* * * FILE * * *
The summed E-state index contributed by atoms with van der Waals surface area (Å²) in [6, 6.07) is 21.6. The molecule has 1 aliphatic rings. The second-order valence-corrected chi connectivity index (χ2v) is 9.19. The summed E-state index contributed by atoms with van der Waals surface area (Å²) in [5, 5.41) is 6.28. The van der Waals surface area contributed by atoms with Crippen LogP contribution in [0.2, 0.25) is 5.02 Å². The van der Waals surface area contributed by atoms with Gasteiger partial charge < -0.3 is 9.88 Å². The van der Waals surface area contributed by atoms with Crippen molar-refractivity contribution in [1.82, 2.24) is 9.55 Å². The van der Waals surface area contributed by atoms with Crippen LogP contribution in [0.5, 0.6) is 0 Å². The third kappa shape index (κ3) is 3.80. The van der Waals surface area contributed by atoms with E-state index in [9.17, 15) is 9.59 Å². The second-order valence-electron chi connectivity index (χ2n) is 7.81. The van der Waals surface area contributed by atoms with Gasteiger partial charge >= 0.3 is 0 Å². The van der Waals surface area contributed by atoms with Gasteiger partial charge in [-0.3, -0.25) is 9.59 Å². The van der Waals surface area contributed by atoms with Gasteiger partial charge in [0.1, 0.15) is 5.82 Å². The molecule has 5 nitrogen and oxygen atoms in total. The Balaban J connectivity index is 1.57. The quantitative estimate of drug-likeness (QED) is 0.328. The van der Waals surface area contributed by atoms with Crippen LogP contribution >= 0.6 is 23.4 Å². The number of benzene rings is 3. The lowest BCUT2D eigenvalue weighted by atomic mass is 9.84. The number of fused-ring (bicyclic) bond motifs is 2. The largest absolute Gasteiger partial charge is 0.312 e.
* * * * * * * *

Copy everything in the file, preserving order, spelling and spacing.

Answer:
The summed E-state index contributed by atoms with van der Waals surface area (Å²) in [6, 6.07) is 21.6. The molecule has 1 aliphatic rings. The second-order valence-corrected chi connectivity index (χ2v) is 9.19. The summed E-state index contributed by atoms with van der Waals surface area (Å²) in [5, 5.41) is 6.28. The van der Waals surface area contributed by atoms with Crippen LogP contribution in [0.2, 0.25) is 5.02 Å². The van der Waals surface area contributed by atoms with Gasteiger partial charge < -0.3 is 9.88 Å². The van der Waals surface area contributed by atoms with Crippen molar-refractivity contribution in [1.82, 2.24) is 9.55 Å². The van der Waals surface area contributed by atoms with Crippen LogP contribution in [0.5, 0.6) is 0 Å². The third kappa shape index (κ3) is 3.80. The van der Waals surface area contributed by atoms with E-state index in [9.17, 15) is 9.59 Å². The second-order valence-electron chi connectivity index (χ2n) is 7.81. The van der Waals surface area contributed by atoms with Gasteiger partial charge >= 0.3 is 0 Å². The van der Waals surface area contributed by atoms with Gasteiger partial charge in [-0.3, -0.25) is 9.59 Å². The van der Waals surface area contributed by atoms with Gasteiger partial charge in [0.1, 0.15) is 5.82 Å². The molecule has 5 nitrogen and oxygen atoms in total. The Balaban J connectivity index is 1.57. The quantitative estimate of drug-likeness (QED) is 0.328. The van der Waals surface area contributed by atoms with Crippen LogP contribution >= 0.6 is 23.4 Å². The number of benzene rings is 3. The lowest BCUT2D eigenvalue weighted by atomic mass is 9.84. The number of fused-ring (bicyclic) bond motifs is 2. The largest absolute Gasteiger partial charge is 0.312 e.